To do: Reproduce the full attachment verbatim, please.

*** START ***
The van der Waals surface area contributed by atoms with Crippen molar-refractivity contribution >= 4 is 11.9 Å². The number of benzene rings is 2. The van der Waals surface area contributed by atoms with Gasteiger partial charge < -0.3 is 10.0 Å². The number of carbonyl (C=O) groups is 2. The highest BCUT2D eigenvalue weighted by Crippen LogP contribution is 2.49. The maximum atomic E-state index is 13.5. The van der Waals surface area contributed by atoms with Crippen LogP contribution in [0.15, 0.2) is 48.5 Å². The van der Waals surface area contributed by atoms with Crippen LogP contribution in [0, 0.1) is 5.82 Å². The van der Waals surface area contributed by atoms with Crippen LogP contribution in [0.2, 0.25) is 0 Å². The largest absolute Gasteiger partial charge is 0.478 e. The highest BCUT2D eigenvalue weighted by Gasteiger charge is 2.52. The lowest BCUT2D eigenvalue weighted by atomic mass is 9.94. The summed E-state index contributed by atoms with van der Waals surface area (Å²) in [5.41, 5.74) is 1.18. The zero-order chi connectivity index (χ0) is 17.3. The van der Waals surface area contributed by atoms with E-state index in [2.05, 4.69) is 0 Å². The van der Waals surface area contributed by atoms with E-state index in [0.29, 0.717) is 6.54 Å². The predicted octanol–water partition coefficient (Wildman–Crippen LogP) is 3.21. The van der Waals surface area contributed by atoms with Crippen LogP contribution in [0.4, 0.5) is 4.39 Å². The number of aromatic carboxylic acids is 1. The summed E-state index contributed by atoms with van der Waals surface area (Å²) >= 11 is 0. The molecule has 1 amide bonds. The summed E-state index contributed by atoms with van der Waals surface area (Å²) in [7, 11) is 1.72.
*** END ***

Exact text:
The van der Waals surface area contributed by atoms with Crippen molar-refractivity contribution >= 4 is 11.9 Å². The number of benzene rings is 2. The van der Waals surface area contributed by atoms with Gasteiger partial charge < -0.3 is 10.0 Å². The number of carbonyl (C=O) groups is 2. The highest BCUT2D eigenvalue weighted by Crippen LogP contribution is 2.49. The maximum atomic E-state index is 13.5. The van der Waals surface area contributed by atoms with Crippen LogP contribution in [0.15, 0.2) is 48.5 Å². The van der Waals surface area contributed by atoms with Crippen LogP contribution in [0, 0.1) is 5.82 Å². The van der Waals surface area contributed by atoms with Crippen LogP contribution in [0.2, 0.25) is 0 Å². The largest absolute Gasteiger partial charge is 0.478 e. The highest BCUT2D eigenvalue weighted by Gasteiger charge is 2.52. The lowest BCUT2D eigenvalue weighted by atomic mass is 9.94. The summed E-state index contributed by atoms with van der Waals surface area (Å²) in [5.41, 5.74) is 1.18. The zero-order chi connectivity index (χ0) is 17.3. The van der Waals surface area contributed by atoms with E-state index in [2.05, 4.69) is 0 Å². The van der Waals surface area contributed by atoms with E-state index in [0.29, 0.717) is 6.54 Å². The predicted octanol–water partition coefficient (Wildman–Crippen LogP) is 3.21. The van der Waals surface area contributed by atoms with Crippen LogP contribution in [0.4, 0.5) is 4.39 Å². The number of aromatic carboxylic acids is 1. The summed E-state index contributed by atoms with van der Waals surface area (Å²) >= 11 is 0. The molecule has 1 amide bonds. The summed E-state index contributed by atoms with van der Waals surface area (Å²) in [7, 11) is 1.72.